As to its motion for judgment n.o.v., the appellant contends that the evidence fails to show negligence on its part and that the deceased was guilty of contributory negligence as a matter of law. In support of the new trial motion, the appellant ascribes error in the trial court's admission in evidence of photographs of the scene taken after the accident when certain material changes had been made in attendant structures and in refusing to admit in evidence testimony offered by the appellant in regard to safety standards fixed by the Electrical Code of the Federal Bureau of Standards. The appellant also urges that the verdict, as reduced by remittitur, is still excessive and that it is fatally inconsistent in that the jury held the electric company liable while it exonerated the defendant Bortner.
The pump-house in which the deceased and his fellow workman, one S. T. Hause, were working at the time of the accident was 10 feet square and 7 1/2 feet high. It sat to the side of Bortner's dwelling on a stone foundation. It had a door in the front toward the dwelling and a window in each side adjacent to the front. In the center of the roof there was a trap door or covered hatch 18 inches square, the opening being directly over the pump below. The pipe which the two men were installing was 21 feet long; and, at one end of it, they had attached a short elbow pipe which projected at right angles to the main pipe. In order to get the end of the pipe into the well inside the pump-house, Brillhart and his co-worker pushed the elbowed end of the pipe in through one of the windows and up and out the trap-door opening or hatch in the roof until the lower end of the pipe was in position over the well. When this stage of the operation was reached, the pipe was in an upright position with approximately two-thirds of its length above the roof of the pump-house. Both men were holding the pipe with both hands. Brillhart had one hand above and the other below Hause's hands. While the workmen were in that position, the upper part of the pipe came in contact with the uninsulated electric wire above the pump-house and Brillhart was instantly killed by the electric current conducted through the pipe to his body and the ground. Hause received a burn on the hand.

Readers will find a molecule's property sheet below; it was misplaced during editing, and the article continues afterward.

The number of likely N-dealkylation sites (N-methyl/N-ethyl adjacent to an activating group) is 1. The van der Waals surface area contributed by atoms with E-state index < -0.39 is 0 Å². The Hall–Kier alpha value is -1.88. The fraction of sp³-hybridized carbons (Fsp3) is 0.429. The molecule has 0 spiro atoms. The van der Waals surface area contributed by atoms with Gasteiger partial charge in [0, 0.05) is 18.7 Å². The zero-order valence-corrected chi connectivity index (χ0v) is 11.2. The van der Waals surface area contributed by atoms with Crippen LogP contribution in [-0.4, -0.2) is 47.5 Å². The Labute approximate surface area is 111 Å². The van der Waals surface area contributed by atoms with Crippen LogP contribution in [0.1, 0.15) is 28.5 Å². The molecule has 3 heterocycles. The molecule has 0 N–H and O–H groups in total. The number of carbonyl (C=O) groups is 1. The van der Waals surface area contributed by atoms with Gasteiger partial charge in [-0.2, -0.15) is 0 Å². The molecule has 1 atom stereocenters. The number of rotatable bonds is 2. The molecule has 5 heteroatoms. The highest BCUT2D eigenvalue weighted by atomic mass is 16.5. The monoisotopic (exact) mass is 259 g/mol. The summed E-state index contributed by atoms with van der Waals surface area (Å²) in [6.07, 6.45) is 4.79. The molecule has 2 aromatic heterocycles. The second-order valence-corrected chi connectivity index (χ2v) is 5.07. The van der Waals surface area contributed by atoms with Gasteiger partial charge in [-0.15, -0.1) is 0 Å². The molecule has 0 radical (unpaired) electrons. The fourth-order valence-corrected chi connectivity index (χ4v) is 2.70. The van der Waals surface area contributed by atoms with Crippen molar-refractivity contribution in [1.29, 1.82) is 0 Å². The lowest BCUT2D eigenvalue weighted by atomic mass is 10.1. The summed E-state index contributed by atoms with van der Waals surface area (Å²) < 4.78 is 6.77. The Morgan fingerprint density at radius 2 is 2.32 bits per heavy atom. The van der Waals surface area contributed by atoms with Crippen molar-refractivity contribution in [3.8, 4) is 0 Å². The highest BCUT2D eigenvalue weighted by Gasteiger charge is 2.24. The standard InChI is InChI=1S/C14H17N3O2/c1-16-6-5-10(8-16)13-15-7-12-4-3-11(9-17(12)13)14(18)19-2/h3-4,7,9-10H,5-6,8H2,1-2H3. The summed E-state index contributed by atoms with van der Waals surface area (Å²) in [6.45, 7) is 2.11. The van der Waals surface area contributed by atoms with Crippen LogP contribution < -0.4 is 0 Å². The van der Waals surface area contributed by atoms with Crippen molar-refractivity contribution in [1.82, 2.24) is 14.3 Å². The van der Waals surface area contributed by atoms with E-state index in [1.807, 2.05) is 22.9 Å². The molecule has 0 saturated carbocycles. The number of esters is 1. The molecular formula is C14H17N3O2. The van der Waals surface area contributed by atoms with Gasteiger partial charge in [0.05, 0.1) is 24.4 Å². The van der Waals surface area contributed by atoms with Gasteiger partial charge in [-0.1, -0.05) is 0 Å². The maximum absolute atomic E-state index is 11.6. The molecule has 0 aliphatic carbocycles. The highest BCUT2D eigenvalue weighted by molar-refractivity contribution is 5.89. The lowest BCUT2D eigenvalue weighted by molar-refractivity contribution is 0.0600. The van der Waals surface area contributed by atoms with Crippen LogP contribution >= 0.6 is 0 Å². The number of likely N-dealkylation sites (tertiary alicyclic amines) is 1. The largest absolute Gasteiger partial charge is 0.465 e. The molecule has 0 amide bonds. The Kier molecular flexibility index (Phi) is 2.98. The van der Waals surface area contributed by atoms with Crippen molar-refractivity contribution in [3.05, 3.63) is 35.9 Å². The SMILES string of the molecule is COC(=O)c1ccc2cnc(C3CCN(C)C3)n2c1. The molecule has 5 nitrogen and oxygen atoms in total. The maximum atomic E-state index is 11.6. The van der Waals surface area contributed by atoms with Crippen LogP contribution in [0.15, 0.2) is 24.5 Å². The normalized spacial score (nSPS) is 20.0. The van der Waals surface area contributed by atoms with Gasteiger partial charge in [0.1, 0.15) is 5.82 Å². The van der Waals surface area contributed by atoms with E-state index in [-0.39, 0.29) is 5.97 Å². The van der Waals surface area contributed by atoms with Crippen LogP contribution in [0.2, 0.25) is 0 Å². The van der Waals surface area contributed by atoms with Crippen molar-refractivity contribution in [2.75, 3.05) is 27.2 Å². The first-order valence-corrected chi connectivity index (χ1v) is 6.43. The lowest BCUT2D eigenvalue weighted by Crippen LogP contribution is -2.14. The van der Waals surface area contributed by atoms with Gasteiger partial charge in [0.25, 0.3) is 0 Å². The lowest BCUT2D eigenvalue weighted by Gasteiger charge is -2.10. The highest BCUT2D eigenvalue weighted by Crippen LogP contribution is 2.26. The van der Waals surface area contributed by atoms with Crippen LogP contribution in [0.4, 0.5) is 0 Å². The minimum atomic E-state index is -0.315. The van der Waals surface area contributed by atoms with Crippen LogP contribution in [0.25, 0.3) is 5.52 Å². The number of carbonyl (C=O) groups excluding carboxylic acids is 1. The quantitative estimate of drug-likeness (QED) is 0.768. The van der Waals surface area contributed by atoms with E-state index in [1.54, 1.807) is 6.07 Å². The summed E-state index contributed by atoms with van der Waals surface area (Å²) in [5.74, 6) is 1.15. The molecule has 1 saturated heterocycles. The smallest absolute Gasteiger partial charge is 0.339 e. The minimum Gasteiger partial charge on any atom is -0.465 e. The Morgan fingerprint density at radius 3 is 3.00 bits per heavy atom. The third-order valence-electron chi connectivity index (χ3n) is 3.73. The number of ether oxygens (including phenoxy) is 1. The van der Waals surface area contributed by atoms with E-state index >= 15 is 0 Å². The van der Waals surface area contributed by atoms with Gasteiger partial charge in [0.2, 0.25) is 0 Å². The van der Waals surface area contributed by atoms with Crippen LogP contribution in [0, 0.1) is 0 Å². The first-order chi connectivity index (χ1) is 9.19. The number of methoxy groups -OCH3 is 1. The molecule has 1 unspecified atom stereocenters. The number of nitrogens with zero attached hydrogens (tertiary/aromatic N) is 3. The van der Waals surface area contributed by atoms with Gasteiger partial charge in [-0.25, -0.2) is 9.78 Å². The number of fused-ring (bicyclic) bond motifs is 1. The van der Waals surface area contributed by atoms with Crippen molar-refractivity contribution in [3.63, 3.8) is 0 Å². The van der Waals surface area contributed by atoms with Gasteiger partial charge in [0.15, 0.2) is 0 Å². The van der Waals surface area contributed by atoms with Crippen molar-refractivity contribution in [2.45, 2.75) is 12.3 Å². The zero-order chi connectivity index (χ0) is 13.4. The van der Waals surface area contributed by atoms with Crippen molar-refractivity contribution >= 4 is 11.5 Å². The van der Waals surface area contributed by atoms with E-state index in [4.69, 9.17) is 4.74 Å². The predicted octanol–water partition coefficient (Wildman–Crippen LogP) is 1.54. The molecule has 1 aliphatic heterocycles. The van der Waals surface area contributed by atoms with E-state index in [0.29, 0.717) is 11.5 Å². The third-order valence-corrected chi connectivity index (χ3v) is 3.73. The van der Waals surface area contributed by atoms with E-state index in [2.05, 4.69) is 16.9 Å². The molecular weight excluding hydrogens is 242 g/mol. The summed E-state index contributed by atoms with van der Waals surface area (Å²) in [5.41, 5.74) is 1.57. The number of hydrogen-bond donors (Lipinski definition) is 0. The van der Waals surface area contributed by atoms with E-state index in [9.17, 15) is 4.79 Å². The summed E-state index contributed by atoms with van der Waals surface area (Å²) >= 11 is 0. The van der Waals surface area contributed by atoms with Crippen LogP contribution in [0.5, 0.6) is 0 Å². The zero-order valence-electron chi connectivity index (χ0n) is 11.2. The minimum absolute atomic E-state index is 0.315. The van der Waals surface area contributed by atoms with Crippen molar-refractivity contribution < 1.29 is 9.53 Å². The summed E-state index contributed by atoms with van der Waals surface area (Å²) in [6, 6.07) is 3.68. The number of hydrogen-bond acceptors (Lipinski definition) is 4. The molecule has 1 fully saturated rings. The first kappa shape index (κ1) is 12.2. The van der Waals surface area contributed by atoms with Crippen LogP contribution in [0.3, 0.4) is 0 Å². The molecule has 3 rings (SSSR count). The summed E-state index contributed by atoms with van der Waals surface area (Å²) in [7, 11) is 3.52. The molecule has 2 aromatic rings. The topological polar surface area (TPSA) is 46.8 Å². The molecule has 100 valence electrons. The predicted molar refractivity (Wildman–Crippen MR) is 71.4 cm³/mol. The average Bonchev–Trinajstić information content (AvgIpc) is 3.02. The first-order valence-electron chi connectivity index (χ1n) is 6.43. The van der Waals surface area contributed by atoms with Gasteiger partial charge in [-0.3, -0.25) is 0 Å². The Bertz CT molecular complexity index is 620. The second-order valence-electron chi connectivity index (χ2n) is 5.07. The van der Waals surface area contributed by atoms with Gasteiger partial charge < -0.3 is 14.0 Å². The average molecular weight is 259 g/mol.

The wire which the pipe touched was one of two parallel wires running east and west along the north edge of Bortner's property, being there suspended between two poles 175 feet apart. These wires each carried 4600 volts of current, were three-sixteenths of an inch in diameter and were uninsulated. The southernmost wire passed along but above the north side of the pump-house, the distance between the wire and the roof of the pump-house being 10 1/2 feet. The wires had been put up in 1930 while the pump-house had been there "Around forty years . . . even more." The pump-house had always had the trap door in the roof for the purpose of permitting pipes to be run out of the well and pump-house when they needed to be replaced or repaired. During the sixteen years the wires had been up prior to the accident, they had become blackened by the weather and the flash or shine of the copper was gone so that the "wire looked as though it was insulated." From the ground, the wires appeared like ordinary "house wires" of which there was a "maze" of about 12 or 14 in the immediate vicinity of the pump-house. "There were some shrubbery and trees around." The household wires were visible, but the high tension wires could not be seen ". . . unless you strained yourself a little. If you looked up in the air, you could see them, but not close to where the men were working." There was no warning posted to give notice of the presence of high voltage wires. One of the defendant's witnesses testified that according to the standards in the industry "Wires should have a clearance of eighteen feet above building and twenty feet above public roads." As already noted, the high tension wire nearest the pump-house cleared it by only 10 1/2 feet. An inference mathematically deducible from the testimony is that the pipe, which was of standard length, protruded above the top of the pump-house approximately 14 feet.